Exclusive Interview: Jason Blum on Insidious 2 and Blumhouse TV
If you ever get a chance to interview Jason Blum I heartily recommend you do it. The producer of the Paranormal Activity, Insidious and The Purge franchises is the kind of industry mogul who always seems happy to talk about his projects old and new, give as honest and answer as he can and share his excitement over what he gets to do for a living. He genuinely seems to like the movies he's making, and he should: most of them are pretty great, like Insidious: Chapter 2, a film we here at CraveOnline think outshines the original.
Insidious: Chapter 2 comes out on DVD and Blu-ray on December 24, 2013, so we got Jason Blum on the phone to talk about their latest success story, the future of Blumhouse Productions in television (he's got an announcement for us), why he won't make a sequel to Dark Skies, and an update on The Amityville Horror: The Lost Tapes, a film recently rumored to have fallen out of production (not true, says Blum).
CraveOnline: I remember when the first Insidious came out, Leigh Whannell played the idea of a sequel very close to the vest. But now that we’ve seen Insidious: Chapter 2 it really looks like he had the story planned out all along. Is that the case?
Jason Blum: No, he’s good but he’s not that good! [Laughs.] No, the one who wanted the sequel all along was me, but James and Leigh were very… They went through the Saw experience, so they know a lot about sequels and how this all works. Part of the deal of making the first Insidious was that it could be a standalone movie. We didn’t sign a deal with them when they made the first movie that obligated them to make a sequel. There was no talk about the sequel really at all. So I’m glad you thought that, but like I said, he’s great, but he isn’t that great. [Laughs.]
Well, I hope he reads this.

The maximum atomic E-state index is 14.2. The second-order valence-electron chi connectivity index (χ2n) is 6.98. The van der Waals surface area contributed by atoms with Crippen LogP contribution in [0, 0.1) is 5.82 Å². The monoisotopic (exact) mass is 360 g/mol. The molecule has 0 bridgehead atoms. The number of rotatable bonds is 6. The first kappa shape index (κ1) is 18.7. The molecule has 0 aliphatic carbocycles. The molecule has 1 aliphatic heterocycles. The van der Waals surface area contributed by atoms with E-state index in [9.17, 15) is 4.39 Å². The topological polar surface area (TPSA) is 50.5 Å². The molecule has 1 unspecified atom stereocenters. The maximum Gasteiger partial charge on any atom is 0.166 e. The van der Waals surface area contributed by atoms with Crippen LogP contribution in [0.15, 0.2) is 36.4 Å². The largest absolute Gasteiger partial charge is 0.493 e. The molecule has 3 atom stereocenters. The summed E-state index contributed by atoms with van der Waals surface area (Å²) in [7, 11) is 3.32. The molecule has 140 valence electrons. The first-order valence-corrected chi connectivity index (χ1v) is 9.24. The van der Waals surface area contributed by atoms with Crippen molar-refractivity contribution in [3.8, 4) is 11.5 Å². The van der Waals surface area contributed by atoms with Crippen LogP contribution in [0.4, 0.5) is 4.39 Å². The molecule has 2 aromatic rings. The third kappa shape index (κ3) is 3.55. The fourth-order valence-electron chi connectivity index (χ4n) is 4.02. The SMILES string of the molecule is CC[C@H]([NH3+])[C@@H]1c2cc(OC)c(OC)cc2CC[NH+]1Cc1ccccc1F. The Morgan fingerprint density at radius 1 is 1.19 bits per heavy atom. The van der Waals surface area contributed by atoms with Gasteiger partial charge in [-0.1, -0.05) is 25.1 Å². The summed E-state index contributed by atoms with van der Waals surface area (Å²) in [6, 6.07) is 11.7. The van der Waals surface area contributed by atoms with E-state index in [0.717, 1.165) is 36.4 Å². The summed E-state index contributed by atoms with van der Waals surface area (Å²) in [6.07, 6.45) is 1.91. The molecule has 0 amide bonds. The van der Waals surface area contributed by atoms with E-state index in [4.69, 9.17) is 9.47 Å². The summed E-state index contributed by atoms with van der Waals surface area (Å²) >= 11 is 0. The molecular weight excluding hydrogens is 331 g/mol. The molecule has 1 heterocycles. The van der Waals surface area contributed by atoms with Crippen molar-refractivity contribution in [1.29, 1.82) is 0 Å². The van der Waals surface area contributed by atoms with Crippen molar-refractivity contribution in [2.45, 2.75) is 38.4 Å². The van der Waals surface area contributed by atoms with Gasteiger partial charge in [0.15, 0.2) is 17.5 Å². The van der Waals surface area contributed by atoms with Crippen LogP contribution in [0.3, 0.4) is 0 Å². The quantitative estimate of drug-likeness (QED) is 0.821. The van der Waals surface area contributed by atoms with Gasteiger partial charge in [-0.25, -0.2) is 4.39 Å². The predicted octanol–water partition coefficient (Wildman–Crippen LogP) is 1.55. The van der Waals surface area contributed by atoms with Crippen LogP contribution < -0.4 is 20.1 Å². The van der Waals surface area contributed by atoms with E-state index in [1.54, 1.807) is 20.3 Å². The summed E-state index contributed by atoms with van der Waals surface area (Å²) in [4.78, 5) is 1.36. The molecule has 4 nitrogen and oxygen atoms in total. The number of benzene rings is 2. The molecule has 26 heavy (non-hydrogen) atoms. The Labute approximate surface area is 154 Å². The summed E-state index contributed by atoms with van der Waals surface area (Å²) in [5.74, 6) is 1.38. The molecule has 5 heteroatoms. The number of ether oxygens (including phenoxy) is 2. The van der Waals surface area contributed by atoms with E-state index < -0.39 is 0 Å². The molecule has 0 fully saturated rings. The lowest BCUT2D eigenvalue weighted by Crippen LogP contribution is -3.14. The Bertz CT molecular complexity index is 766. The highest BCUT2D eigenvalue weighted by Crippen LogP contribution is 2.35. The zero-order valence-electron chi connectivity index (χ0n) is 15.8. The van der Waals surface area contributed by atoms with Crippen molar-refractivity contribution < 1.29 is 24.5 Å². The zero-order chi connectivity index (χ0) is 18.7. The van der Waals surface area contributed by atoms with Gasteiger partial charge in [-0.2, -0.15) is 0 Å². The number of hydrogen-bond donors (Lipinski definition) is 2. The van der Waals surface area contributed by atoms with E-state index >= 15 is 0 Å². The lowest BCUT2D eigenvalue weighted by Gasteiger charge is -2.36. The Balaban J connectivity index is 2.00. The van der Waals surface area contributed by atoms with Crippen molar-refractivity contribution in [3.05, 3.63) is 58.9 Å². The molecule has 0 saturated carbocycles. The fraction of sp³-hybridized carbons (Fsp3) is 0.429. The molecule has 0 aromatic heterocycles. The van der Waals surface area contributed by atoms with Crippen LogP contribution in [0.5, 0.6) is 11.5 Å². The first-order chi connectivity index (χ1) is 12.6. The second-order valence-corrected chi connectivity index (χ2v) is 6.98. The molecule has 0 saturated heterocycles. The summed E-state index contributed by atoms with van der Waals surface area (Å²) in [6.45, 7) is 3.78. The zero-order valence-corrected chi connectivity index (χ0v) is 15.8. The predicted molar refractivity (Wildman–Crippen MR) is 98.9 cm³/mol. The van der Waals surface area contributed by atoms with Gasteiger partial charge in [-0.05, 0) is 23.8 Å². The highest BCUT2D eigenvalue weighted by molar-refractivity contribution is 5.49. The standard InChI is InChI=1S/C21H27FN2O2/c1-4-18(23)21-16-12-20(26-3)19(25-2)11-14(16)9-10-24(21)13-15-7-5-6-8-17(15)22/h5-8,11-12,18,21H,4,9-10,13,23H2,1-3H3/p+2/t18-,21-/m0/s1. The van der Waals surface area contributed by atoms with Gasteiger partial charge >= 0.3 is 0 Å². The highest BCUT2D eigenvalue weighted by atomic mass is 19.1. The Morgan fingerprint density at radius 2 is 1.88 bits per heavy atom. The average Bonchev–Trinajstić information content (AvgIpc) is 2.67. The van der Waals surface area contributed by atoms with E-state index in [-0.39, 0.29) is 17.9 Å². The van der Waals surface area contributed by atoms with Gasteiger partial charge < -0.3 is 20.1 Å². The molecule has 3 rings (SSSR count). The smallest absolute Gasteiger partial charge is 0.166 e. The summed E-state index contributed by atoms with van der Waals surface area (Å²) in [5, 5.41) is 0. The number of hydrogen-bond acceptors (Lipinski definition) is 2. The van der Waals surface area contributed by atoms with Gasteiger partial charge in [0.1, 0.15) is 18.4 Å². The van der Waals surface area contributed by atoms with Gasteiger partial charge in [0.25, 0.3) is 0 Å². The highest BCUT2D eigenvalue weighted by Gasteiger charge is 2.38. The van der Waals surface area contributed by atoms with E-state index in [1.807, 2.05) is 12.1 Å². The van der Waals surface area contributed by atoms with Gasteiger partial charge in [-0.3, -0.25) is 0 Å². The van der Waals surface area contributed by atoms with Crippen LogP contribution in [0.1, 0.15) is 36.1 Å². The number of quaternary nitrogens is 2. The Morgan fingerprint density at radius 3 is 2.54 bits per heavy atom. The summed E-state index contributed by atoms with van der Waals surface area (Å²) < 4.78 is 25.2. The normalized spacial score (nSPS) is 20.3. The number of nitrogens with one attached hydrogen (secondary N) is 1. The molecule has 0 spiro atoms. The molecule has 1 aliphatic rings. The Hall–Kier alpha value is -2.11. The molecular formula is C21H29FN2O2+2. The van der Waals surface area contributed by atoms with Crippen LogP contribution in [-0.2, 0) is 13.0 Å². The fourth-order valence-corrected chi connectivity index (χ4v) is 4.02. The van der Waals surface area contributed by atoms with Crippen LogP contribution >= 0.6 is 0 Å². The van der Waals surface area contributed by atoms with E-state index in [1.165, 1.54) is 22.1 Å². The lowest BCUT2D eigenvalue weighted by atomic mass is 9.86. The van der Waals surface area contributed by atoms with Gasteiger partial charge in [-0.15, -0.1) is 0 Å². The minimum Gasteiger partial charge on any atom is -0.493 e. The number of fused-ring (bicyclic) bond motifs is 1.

So the idea for a sequel, that was you. You saw the need, or the demand?
Why did I want to do a sequel?
Because when you make a movie for nothing and it turns into something that Insidious turned into, which is a really, really original, out of left field horror movie, I think if you can make a sequel with the guys who created the first movie and then extend that mythology it’s a super-fun puzzle. Every year – until this year, it took 18 months – but every year we make a Paranormal Activity, and it’s one of the biggest charges I get out of my creative life, is working within the puzzle of what a sequel requires. Which is, it has to be new enough so people feel like this is different, but not so different that they feel like, “Why is this a sequel? It has nothing to do with the first movie.”
I’m a big believer in creating parameters for creativity. I think parameters make people more creative. So that starts with my budgets. I only do low budget movies, and I think that makes the movies better. I think that the movies that we do are better because our budgets are lower, and it forces people to think within a box. I think that sequels are the same thing. The world is very cynical about sequels. Everyone thinks they’re money grabs, and this and that and everything else. So the bar is very low.
So I learned with Paranormal – I think we succeeded two out of three times in the three sequels that we’ve done on that franchise – where we went right and where we went wrong. I think that when you can make a sequel and have people go, “God, I thought that was going to suck and it’s great,” as a creator it’s a very, very gratifying feeling. So that’s a long answer to your very short question.
I’m curious, since you brought it up… You said you felt you were successful two out of three times in the Paranormal Activity sequels. Which of the sequels didn’t quite nail it?
Oh, I’m not going to tell you that, my friend. [Laughs.]
Oh, I see. But there is one of them… and they know what they did…
In my mind, one of them was less successful than the other two, yes.